So it is in China’s interests that the six-party talks continue, as they should: even without the North, their main object. This would signal that no one is in a hurry to re-engage with North Korea solely on its terms, but that the door is still open. More important, remaining members have much to get on with. The recent brouhaha may speak of internal tensions in North Korea. After a presumed stroke last year, Mr Kim looks physically half the man he used to be. For lack of any official pronouncements, rumours swirl about his succession.

The best outcome for most North Koreans must presumably be for the Kim regime to crumble, despite the risks that might follow, including huge refugee flows, civil war and quantities of weapons of mass destruction falling into the wrong hands. Yet contingency planning done collectively by the North’s neighbours and the United States is almost nil. Here is a good purpose for the six-party forum. China, as a close neighbour, would be hugely affected by turmoil in North Korea. It has every reason to lead efforts in planning for it.

Thursday, May 07, 2009

How to boost Korea's brand

According to a new book, Korea's national brand is in dire need of a boost.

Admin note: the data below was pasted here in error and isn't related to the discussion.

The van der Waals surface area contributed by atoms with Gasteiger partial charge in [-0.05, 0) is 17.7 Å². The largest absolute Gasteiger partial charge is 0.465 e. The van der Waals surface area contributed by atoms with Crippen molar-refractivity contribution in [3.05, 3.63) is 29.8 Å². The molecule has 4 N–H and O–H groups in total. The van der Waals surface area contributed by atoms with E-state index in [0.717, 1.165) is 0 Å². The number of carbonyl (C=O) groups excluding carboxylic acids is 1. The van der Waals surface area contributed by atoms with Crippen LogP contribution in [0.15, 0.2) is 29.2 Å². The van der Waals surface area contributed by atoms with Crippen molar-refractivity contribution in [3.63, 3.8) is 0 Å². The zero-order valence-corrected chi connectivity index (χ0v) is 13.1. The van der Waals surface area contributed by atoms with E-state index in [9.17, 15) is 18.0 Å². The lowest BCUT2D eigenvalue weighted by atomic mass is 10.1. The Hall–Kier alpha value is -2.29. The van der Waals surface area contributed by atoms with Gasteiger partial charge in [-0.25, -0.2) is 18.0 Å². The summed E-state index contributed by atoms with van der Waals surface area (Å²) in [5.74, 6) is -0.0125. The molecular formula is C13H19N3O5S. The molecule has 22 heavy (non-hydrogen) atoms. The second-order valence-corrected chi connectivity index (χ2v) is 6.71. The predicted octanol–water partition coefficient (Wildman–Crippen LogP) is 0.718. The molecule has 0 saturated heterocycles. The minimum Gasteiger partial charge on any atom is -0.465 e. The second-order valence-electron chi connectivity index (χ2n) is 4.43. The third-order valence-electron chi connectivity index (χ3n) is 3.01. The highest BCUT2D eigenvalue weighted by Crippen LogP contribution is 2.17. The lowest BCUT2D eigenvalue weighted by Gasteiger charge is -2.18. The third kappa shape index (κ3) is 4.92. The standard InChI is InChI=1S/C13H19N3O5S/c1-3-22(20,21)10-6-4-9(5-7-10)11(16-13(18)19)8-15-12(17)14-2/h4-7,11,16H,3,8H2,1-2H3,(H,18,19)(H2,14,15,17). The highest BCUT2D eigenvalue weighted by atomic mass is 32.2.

Professor Keith Dinnie of the Japan campus at Temple University recently gave a seminar at Yonsei University in Seoul to promote the Korean translation of his book "Nation Branding: Concepts, Issues, Practice (2008)."

In the book, the professor of business administration analyses the unique nature of Korea's weak national brand among other developed nations despite a strong economy boasting several internationally lauded corporations such as Samsung, LG, and Hyundai. The translation of the book into Korean was organized by the Korea Foundation.

Dinnie believes the lack of interest in nation branding by the preceding administrations were the key cause of Korea's dismal visibility on the global stage.

Thanks to the current Lee Myung-bak government's proactive role in nation branding, he feels Korea will become more internationally recognized.

"The current administration's efforts to boost Korea's brand is positive. It's great that the president is taking a personal interest in nation branding," he said.

"This is very important and also quite unusual because in many countries the political leader either doesn't understand nation branding or just doesn't like the idea of it or has no enthusiasm. Also helping is the fact the current president has a business background. His background in business gives him an understanding of what you need to do in a nation branding campaign."